Now, Jeans Are Available On Lease


Generally, it is the practice to lease durable goods and that also related to industrial or corporate use like vehicles, heavy machinery, office or factory spaces etc. However, in view of increasing cost of living and high prices of durable consumer goods, the practice of payment through installments (with or without interest) is quite established everywhere. We also occasionally hear people making statements – either out of frustration or for fun – that the days are not far off when we will have to buy our clothes also in installment. The possibility of this now seems to be real. In fact, The Netherlands based entrepreneur Burt van Son, who makes ‘Mud Jeans’ has started offering his product on lease basis. The idea behind this scheme is to popularize sustainability as well as affordability. Instead of buying and owning a pair of jeans for life, one can take ‘Mud Jeans’ on lease on a monthly charge (sort of rent), keep them for a year and then send them back for recycling so that you can try something new and be updated with style and fashion without paying the full price of ‘Mud Jeans’. Burt van Son believes that this will also help consumers to reduce unnecessary expenditure on clothes. This way, he hopes to increase the number of his loyal customers and continue to own the jeans after their use. These jeans can then become his raw material for making jeans from the recycled material.

Burt van Son’s business model is to take one-time charge of 20 Euros fee from customers which covers shipment and administrative expenses, and then charge 5 euros a month for a year (80 euros in total). A free repair service is offered during the period of the lease contract. At the end of the one year contract, customers are given three options. They can return the jeans back. They can get a new pair, paying a reshipment cost and the lease fee. Or, they can choose to keep the jeans, paying another four months at 5 euro plus a further 20 euro deposit. That goes towards another pair, when they eventually take one. According to Van Son, several hundred people in Amsterdam have signed up under his lease scheme. At present Mud Jeans are available in ladies and men’s models, they are available in three washings. Two denim blazers for women and a pair of white jeans for men are also available under the lease program.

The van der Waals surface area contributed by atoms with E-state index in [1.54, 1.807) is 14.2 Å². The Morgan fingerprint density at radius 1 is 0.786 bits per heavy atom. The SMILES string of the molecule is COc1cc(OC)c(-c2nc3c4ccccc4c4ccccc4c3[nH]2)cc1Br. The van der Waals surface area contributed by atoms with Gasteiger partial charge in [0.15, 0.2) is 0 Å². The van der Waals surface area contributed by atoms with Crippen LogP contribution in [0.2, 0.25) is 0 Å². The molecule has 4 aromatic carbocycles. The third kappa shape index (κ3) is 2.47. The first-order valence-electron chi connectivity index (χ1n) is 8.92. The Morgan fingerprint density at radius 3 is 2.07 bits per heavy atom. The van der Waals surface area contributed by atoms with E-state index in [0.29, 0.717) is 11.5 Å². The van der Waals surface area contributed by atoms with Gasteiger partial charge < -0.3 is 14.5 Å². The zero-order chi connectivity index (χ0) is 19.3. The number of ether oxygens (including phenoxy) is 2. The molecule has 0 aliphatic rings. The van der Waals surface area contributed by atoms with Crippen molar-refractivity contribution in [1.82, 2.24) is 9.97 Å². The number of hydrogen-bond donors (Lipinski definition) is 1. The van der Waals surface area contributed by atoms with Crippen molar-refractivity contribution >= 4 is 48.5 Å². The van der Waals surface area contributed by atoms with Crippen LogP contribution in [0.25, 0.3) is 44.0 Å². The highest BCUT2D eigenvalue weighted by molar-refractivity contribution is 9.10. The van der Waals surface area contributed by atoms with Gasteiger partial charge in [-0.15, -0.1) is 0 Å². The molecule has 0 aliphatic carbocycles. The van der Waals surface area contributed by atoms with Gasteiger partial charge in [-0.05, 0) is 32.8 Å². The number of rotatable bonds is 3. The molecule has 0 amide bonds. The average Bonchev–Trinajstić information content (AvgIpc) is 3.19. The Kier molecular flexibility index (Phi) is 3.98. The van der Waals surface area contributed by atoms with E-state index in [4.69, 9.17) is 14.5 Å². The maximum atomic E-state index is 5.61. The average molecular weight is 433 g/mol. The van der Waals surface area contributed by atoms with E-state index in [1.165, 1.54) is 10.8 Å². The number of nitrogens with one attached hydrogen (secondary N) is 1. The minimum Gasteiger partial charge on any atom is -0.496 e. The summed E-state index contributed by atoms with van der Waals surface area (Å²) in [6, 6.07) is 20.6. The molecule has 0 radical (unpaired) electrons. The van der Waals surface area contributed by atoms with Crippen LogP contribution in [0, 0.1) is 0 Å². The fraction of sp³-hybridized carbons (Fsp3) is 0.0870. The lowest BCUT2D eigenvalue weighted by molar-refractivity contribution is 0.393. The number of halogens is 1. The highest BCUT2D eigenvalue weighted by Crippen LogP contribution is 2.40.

Needless to say (looking to the total cost involved in wearing the Mud Jeans), the jeans are made of a high-end organic cotton from Turkey. According to Van Son, this quality is “quite expensive” and hard to source. Van Son claims that at present he is using about 40% recycled, or off-cut, material but eventually he plans to increase it to about 50%, if his leasing scheme succeeds. He says that it’s not possible to go fully recycled, as long, virgin, strands are needed initially. When the jeans come back from the users, they are either washed, repaired, and put back into service, or shredded and sent back to the factory.

So, what next? I feel that if our bankers come to know about this then certainly they will tie-up with jeans manufacturers to offer consumers some attractive schemes to pay off the monthly lease fee. Of course, they will ask us to hypothecate our entire wardrobe for this facility.

GD Jasuja

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